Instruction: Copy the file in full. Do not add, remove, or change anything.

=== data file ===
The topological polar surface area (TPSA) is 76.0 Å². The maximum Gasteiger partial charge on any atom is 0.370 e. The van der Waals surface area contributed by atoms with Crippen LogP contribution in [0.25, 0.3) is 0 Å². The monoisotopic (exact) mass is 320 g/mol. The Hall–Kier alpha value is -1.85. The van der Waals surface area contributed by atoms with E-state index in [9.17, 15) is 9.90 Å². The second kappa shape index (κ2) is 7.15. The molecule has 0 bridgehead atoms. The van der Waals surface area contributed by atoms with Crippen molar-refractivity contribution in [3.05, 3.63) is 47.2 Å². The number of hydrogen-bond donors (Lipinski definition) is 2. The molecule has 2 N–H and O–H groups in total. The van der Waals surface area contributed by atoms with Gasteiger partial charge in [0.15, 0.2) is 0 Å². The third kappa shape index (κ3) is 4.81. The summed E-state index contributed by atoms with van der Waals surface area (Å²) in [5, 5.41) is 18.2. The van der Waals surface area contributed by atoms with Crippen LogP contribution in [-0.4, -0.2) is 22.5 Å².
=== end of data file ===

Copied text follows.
The topological polar surface area (TPSA) is 76.0 Å². The maximum Gasteiger partial charge on any atom is 0.370 e. The van der Waals surface area contributed by atoms with Crippen LogP contribution in [0.25, 0.3) is 0 Å². The monoisotopic (exact) mass is 320 g/mol. The Hall–Kier alpha value is -1.85. The van der Waals surface area contributed by atoms with E-state index in [9.17, 15) is 9.90 Å². The second kappa shape index (κ2) is 7.15. The molecule has 0 bridgehead atoms. The van der Waals surface area contributed by atoms with Crippen molar-refractivity contribution in [3.05, 3.63) is 47.2 Å². The number of hydrogen-bond donors (Lipinski definition) is 2. The molecule has 2 N–H and O–H groups in total. The van der Waals surface area contributed by atoms with Gasteiger partial charge in [0.15, 0.2) is 0 Å². The third kappa shape index (κ3) is 4.81. The summed E-state index contributed by atoms with van der Waals surface area (Å²) in [5, 5.41) is 18.2. The van der Waals surface area contributed by atoms with Crippen LogP contribution in [-0.4, -0.2) is 22.5 Å².